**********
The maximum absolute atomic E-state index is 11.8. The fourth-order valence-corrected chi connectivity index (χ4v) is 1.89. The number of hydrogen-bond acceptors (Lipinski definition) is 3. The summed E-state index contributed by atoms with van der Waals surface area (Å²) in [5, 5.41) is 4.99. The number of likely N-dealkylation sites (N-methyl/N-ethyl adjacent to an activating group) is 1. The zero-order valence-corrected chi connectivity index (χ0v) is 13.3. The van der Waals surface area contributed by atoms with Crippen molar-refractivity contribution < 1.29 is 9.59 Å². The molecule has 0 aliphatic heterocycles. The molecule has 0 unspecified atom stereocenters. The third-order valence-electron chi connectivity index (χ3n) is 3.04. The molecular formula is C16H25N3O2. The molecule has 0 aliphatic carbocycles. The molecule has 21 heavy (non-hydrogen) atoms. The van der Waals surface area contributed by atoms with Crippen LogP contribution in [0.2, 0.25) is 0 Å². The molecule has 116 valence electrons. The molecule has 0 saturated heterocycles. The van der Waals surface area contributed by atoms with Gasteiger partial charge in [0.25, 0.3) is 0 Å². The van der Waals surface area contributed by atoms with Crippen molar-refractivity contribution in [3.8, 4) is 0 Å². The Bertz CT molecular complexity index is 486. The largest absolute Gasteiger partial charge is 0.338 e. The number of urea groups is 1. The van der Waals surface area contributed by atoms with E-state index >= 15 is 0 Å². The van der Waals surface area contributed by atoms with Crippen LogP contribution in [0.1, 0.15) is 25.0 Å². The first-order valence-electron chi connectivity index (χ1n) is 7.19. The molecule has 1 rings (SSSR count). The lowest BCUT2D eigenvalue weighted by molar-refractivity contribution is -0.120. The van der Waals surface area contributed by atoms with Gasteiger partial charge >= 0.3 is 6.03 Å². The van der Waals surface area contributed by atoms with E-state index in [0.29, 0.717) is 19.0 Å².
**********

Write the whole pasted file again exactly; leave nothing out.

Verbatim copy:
The maximum absolute atomic E-state index is 11.8. The fourth-order valence-corrected chi connectivity index (χ4v) is 1.89. The number of hydrogen-bond acceptors (Lipinski definition) is 3. The summed E-state index contributed by atoms with van der Waals surface area (Å²) in [5, 5.41) is 4.99. The number of likely N-dealkylation sites (N-methyl/N-ethyl adjacent to an activating group) is 1. The zero-order valence-corrected chi connectivity index (χ0v) is 13.3. The van der Waals surface area contributed by atoms with Crippen molar-refractivity contribution < 1.29 is 9.59 Å². The molecule has 0 aliphatic heterocycles. The molecule has 0 unspecified atom stereocenters. The third-order valence-electron chi connectivity index (χ3n) is 3.04. The molecular formula is C16H25N3O2. The molecule has 0 aliphatic carbocycles. The molecule has 21 heavy (non-hydrogen) atoms. The van der Waals surface area contributed by atoms with Crippen LogP contribution in [0.2, 0.25) is 0 Å². The molecule has 116 valence electrons. The molecule has 0 saturated heterocycles. The van der Waals surface area contributed by atoms with Gasteiger partial charge in [0.25, 0.3) is 0 Å². The van der Waals surface area contributed by atoms with Crippen molar-refractivity contribution in [3.8, 4) is 0 Å². The Bertz CT molecular complexity index is 486. The largest absolute Gasteiger partial charge is 0.338 e. The number of urea groups is 1. The van der Waals surface area contributed by atoms with E-state index >= 15 is 0 Å². The van der Waals surface area contributed by atoms with Crippen LogP contribution in [0.1, 0.15) is 25.0 Å². The first-order valence-electron chi connectivity index (χ1n) is 7.19. The molecule has 1 rings (SSSR count). The lowest BCUT2D eigenvalue weighted by molar-refractivity contribution is -0.120. The van der Waals surface area contributed by atoms with Gasteiger partial charge >= 0.3 is 6.03 Å². The van der Waals surface area contributed by atoms with E-state index in [0.29, 0.717) is 19.0 Å².